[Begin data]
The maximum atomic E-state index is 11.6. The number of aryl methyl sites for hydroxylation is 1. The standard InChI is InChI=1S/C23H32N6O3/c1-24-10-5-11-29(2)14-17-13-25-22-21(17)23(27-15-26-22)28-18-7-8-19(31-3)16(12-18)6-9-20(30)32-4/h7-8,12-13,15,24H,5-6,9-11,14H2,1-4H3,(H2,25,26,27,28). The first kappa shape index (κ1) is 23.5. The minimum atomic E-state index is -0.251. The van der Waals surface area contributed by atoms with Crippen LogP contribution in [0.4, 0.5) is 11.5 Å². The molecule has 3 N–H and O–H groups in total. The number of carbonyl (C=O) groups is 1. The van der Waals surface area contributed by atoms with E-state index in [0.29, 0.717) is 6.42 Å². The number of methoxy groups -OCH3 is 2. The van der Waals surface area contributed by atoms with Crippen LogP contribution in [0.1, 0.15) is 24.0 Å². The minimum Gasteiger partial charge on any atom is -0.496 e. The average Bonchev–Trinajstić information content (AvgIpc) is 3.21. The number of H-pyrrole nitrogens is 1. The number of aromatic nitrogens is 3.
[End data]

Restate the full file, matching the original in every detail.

The maximum atomic E-state index is 11.6. The number of aryl methyl sites for hydroxylation is 1. The standard InChI is InChI=1S/C23H32N6O3/c1-24-10-5-11-29(2)14-17-13-25-22-21(17)23(27-15-26-22)28-18-7-8-19(31-3)16(12-18)6-9-20(30)32-4/h7-8,12-13,15,24H,5-6,9-11,14H2,1-4H3,(H2,25,26,27,28). The first kappa shape index (κ1) is 23.5. The minimum atomic E-state index is -0.251. The van der Waals surface area contributed by atoms with Crippen LogP contribution in [0.4, 0.5) is 11.5 Å². The molecule has 3 N–H and O–H groups in total. The number of carbonyl (C=O) groups is 1. The van der Waals surface area contributed by atoms with E-state index in [0.29, 0.717) is 6.42 Å². The number of methoxy groups -OCH3 is 2. The van der Waals surface area contributed by atoms with Crippen LogP contribution in [0.1, 0.15) is 24.0 Å². The minimum Gasteiger partial charge on any atom is -0.496 e. The average Bonchev–Trinajstić information content (AvgIpc) is 3.21. The number of H-pyrrole nitrogens is 1. The number of aromatic nitrogens is 3.